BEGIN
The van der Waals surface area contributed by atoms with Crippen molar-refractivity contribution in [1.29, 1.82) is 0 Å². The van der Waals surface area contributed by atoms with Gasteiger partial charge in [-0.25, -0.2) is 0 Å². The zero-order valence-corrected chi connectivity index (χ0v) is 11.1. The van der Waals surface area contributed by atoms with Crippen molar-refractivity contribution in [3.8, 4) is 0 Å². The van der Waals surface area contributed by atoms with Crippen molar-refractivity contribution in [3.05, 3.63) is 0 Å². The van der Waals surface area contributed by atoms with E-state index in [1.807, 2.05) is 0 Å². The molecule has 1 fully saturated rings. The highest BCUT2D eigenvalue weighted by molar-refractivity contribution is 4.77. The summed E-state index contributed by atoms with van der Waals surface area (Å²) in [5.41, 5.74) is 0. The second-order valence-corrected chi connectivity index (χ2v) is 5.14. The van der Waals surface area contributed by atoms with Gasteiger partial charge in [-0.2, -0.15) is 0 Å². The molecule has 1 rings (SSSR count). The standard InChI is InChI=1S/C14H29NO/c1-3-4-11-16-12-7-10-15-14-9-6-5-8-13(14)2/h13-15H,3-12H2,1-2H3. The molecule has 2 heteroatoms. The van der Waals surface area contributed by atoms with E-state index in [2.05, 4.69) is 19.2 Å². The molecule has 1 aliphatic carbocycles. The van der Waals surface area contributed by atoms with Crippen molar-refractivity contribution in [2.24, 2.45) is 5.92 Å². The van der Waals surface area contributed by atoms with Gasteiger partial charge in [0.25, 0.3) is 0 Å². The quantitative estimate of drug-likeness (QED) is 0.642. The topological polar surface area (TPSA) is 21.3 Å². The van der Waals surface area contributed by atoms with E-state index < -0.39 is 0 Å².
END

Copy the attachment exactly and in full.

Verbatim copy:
The van der Waals surface area contributed by atoms with Crippen molar-refractivity contribution in [1.29, 1.82) is 0 Å². The van der Waals surface area contributed by atoms with Gasteiger partial charge in [-0.25, -0.2) is 0 Å². The zero-order valence-corrected chi connectivity index (χ0v) is 11.1. The van der Waals surface area contributed by atoms with Crippen molar-refractivity contribution in [3.8, 4) is 0 Å². The van der Waals surface area contributed by atoms with Crippen molar-refractivity contribution in [3.05, 3.63) is 0 Å². The van der Waals surface area contributed by atoms with E-state index in [1.807, 2.05) is 0 Å². The molecule has 1 fully saturated rings. The highest BCUT2D eigenvalue weighted by molar-refractivity contribution is 4.77. The summed E-state index contributed by atoms with van der Waals surface area (Å²) in [5.41, 5.74) is 0. The second-order valence-corrected chi connectivity index (χ2v) is 5.14. The van der Waals surface area contributed by atoms with Gasteiger partial charge in [-0.2, -0.15) is 0 Å². The molecule has 1 rings (SSSR count). The standard InChI is InChI=1S/C14H29NO/c1-3-4-11-16-12-7-10-15-14-9-6-5-8-13(14)2/h13-15H,3-12H2,1-2H3. The molecule has 2 heteroatoms. The van der Waals surface area contributed by atoms with E-state index in [2.05, 4.69) is 19.2 Å². The molecule has 1 aliphatic carbocycles. The van der Waals surface area contributed by atoms with Crippen molar-refractivity contribution in [2.24, 2.45) is 5.92 Å². The van der Waals surface area contributed by atoms with Gasteiger partial charge in [0.25, 0.3) is 0 Å². The quantitative estimate of drug-likeness (QED) is 0.642. The topological polar surface area (TPSA) is 21.3 Å². The van der Waals surface area contributed by atoms with E-state index < -0.39 is 0 Å².